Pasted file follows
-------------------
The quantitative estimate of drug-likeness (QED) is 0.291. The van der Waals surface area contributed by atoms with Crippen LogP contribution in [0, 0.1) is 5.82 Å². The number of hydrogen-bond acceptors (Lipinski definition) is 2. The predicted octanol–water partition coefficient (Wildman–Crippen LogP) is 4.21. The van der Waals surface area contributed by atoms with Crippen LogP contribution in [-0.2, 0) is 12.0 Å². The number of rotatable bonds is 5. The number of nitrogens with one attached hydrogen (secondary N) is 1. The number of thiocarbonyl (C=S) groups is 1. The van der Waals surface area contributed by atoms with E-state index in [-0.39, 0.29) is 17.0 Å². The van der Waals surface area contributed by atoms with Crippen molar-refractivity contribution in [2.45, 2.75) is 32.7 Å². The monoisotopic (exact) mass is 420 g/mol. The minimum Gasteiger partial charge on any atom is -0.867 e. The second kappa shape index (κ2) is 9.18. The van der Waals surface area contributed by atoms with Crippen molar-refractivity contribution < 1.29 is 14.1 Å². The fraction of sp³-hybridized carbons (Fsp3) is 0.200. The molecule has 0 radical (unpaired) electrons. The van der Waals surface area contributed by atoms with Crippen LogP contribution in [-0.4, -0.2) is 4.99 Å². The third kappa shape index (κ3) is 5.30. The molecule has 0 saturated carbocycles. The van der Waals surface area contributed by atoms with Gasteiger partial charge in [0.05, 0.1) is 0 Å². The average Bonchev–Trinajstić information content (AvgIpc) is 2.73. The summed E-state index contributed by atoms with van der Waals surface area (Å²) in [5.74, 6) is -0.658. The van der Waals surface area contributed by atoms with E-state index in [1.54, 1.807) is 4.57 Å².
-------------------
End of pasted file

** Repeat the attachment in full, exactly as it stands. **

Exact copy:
The quantitative estimate of drug-likeness (QED) is 0.291. The van der Waals surface area contributed by atoms with Crippen LogP contribution in [0, 0.1) is 5.82 Å². The number of hydrogen-bond acceptors (Lipinski definition) is 2. The predicted octanol–water partition coefficient (Wildman–Crippen LogP) is 4.21. The van der Waals surface area contributed by atoms with Crippen LogP contribution in [-0.2, 0) is 12.0 Å². The number of rotatable bonds is 5. The number of nitrogens with one attached hydrogen (secondary N) is 1. The number of thiocarbonyl (C=S) groups is 1. The van der Waals surface area contributed by atoms with E-state index in [-0.39, 0.29) is 17.0 Å². The van der Waals surface area contributed by atoms with Crippen molar-refractivity contribution in [2.45, 2.75) is 32.7 Å². The monoisotopic (exact) mass is 420 g/mol. The minimum Gasteiger partial charge on any atom is -0.867 e. The second kappa shape index (κ2) is 9.18. The van der Waals surface area contributed by atoms with Crippen molar-refractivity contribution < 1.29 is 14.1 Å². The fraction of sp³-hybridized carbons (Fsp3) is 0.200. The molecule has 0 radical (unpaired) electrons. The van der Waals surface area contributed by atoms with Crippen LogP contribution in [-0.4, -0.2) is 4.99 Å². The third kappa shape index (κ3) is 5.30. The molecule has 0 saturated carbocycles. The van der Waals surface area contributed by atoms with Gasteiger partial charge in [0.05, 0.1) is 0 Å². The average Bonchev–Trinajstić information content (AvgIpc) is 2.73. The summed E-state index contributed by atoms with van der Waals surface area (Å²) in [5.74, 6) is -0.658. The van der Waals surface area contributed by atoms with E-state index in [1.54, 1.807) is 4.57 Å².